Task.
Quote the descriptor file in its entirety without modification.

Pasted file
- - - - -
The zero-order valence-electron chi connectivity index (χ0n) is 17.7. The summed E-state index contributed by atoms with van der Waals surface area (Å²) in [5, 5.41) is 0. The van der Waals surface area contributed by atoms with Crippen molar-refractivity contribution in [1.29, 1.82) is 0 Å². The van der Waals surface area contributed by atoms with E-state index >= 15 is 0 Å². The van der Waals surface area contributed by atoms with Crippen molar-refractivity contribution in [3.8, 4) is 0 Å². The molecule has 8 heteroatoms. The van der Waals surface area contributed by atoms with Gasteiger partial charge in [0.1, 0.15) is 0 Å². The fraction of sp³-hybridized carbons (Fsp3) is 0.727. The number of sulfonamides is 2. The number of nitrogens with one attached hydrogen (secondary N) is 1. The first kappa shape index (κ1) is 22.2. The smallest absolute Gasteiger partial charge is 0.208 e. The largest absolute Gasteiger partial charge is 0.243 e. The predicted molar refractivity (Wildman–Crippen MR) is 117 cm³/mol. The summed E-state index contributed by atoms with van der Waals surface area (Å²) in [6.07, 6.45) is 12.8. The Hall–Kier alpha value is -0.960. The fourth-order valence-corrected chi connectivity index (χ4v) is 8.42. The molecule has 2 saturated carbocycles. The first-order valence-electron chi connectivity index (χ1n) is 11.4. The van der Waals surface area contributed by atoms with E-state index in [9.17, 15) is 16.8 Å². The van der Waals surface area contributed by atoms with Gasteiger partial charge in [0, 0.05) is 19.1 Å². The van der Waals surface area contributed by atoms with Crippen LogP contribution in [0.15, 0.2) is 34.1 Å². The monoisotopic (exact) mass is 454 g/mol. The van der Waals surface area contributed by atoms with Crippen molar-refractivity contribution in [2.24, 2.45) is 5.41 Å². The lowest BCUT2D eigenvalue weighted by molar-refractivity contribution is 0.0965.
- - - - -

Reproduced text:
The zero-order valence-electron chi connectivity index (χ0n) is 17.7. The summed E-state index contributed by atoms with van der Waals surface area (Å²) in [5, 5.41) is 0. The van der Waals surface area contributed by atoms with Crippen molar-refractivity contribution in [1.29, 1.82) is 0 Å². The van der Waals surface area contributed by atoms with E-state index >= 15 is 0 Å². The van der Waals surface area contributed by atoms with Crippen molar-refractivity contribution in [3.8, 4) is 0 Å². The molecule has 8 heteroatoms. The van der Waals surface area contributed by atoms with Gasteiger partial charge in [0.1, 0.15) is 0 Å². The fraction of sp³-hybridized carbons (Fsp3) is 0.727. The number of sulfonamides is 2. The number of nitrogens with one attached hydrogen (secondary N) is 1. The first kappa shape index (κ1) is 22.2. The smallest absolute Gasteiger partial charge is 0.208 e. The largest absolute Gasteiger partial charge is 0.243 e. The predicted molar refractivity (Wildman–Crippen MR) is 117 cm³/mol. The summed E-state index contributed by atoms with van der Waals surface area (Å²) in [6.07, 6.45) is 12.8. The Hall–Kier alpha value is -0.960. The fourth-order valence-corrected chi connectivity index (χ4v) is 8.42. The molecule has 2 saturated carbocycles. The first-order valence-electron chi connectivity index (χ1n) is 11.4. The van der Waals surface area contributed by atoms with E-state index in [9.17, 15) is 16.8 Å². The van der Waals surface area contributed by atoms with Gasteiger partial charge in [0, 0.05) is 19.1 Å². The van der Waals surface area contributed by atoms with Crippen LogP contribution in [0.15, 0.2) is 34.1 Å². The monoisotopic (exact) mass is 454 g/mol. The van der Waals surface area contributed by atoms with Crippen molar-refractivity contribution in [2.24, 2.45) is 5.41 Å². The lowest BCUT2D eigenvalue weighted by molar-refractivity contribution is 0.0965.